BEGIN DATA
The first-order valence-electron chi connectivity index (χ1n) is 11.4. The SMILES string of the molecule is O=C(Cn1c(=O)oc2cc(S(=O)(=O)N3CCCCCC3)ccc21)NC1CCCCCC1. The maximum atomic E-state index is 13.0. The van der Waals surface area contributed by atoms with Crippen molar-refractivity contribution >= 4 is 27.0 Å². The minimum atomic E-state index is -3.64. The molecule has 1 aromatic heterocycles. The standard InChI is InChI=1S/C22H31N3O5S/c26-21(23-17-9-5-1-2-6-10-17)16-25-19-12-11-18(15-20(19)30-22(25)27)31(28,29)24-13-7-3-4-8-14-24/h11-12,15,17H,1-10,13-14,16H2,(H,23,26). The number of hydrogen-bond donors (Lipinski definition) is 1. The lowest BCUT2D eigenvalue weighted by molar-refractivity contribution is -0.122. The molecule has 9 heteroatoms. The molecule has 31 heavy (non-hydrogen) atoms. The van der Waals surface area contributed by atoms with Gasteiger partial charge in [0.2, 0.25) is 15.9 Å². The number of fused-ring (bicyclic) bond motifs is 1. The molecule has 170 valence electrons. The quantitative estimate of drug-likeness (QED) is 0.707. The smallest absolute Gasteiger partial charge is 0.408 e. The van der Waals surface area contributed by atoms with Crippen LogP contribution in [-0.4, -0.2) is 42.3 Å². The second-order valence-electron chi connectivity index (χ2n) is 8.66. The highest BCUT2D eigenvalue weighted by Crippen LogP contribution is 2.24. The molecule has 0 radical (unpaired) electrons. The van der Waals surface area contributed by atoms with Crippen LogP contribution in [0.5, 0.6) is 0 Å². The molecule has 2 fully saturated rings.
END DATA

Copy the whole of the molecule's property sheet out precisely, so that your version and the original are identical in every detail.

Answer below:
The first-order valence-electron chi connectivity index (χ1n) is 11.4. The SMILES string of the molecule is O=C(Cn1c(=O)oc2cc(S(=O)(=O)N3CCCCCC3)ccc21)NC1CCCCCC1. The maximum atomic E-state index is 13.0. The van der Waals surface area contributed by atoms with Crippen molar-refractivity contribution >= 4 is 27.0 Å². The minimum atomic E-state index is -3.64. The molecule has 1 aromatic heterocycles. The standard InChI is InChI=1S/C22H31N3O5S/c26-21(23-17-9-5-1-2-6-10-17)16-25-19-12-11-18(15-20(19)30-22(25)27)31(28,29)24-13-7-3-4-8-14-24/h11-12,15,17H,1-10,13-14,16H2,(H,23,26). The number of hydrogen-bond donors (Lipinski definition) is 1. The lowest BCUT2D eigenvalue weighted by molar-refractivity contribution is -0.122. The molecule has 9 heteroatoms. The molecule has 31 heavy (non-hydrogen) atoms. The van der Waals surface area contributed by atoms with Gasteiger partial charge in [0.2, 0.25) is 15.9 Å². The number of fused-ring (bicyclic) bond motifs is 1. The molecule has 170 valence electrons. The quantitative estimate of drug-likeness (QED) is 0.707. The smallest absolute Gasteiger partial charge is 0.408 e. The van der Waals surface area contributed by atoms with Crippen LogP contribution in [-0.4, -0.2) is 42.3 Å². The second-order valence-electron chi connectivity index (χ2n) is 8.66. The highest BCUT2D eigenvalue weighted by Crippen LogP contribution is 2.24. The molecule has 0 radical (unpaired) electrons. The van der Waals surface area contributed by atoms with Crippen LogP contribution in [0.5, 0.6) is 0 Å². The molecule has 2 fully saturated rings.